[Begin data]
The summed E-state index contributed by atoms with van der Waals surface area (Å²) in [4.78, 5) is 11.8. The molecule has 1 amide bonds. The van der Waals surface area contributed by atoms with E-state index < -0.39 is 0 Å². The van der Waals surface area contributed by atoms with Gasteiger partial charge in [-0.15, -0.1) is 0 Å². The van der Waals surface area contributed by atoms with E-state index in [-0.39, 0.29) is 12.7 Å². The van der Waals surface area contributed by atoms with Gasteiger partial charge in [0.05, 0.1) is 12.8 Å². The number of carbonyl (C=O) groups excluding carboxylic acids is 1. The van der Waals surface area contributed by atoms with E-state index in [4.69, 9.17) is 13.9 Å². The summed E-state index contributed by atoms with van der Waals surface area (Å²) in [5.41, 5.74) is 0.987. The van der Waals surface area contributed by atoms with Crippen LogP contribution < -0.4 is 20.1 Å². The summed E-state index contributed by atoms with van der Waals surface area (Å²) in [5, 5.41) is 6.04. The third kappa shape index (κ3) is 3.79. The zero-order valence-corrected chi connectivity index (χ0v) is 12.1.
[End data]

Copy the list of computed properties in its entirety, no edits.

The summed E-state index contributed by atoms with van der Waals surface area (Å²) in [4.78, 5) is 11.8. The molecule has 1 amide bonds. The van der Waals surface area contributed by atoms with E-state index < -0.39 is 0 Å². The van der Waals surface area contributed by atoms with Gasteiger partial charge in [-0.15, -0.1) is 0 Å². The van der Waals surface area contributed by atoms with E-state index in [-0.39, 0.29) is 12.7 Å². The van der Waals surface area contributed by atoms with Gasteiger partial charge in [0.05, 0.1) is 12.8 Å². The number of carbonyl (C=O) groups excluding carboxylic acids is 1. The van der Waals surface area contributed by atoms with E-state index in [4.69, 9.17) is 13.9 Å². The summed E-state index contributed by atoms with van der Waals surface area (Å²) in [5.41, 5.74) is 0.987. The van der Waals surface area contributed by atoms with Crippen LogP contribution < -0.4 is 20.1 Å². The summed E-state index contributed by atoms with van der Waals surface area (Å²) in [5, 5.41) is 6.04. The third kappa shape index (κ3) is 3.79. The zero-order valence-corrected chi connectivity index (χ0v) is 12.1.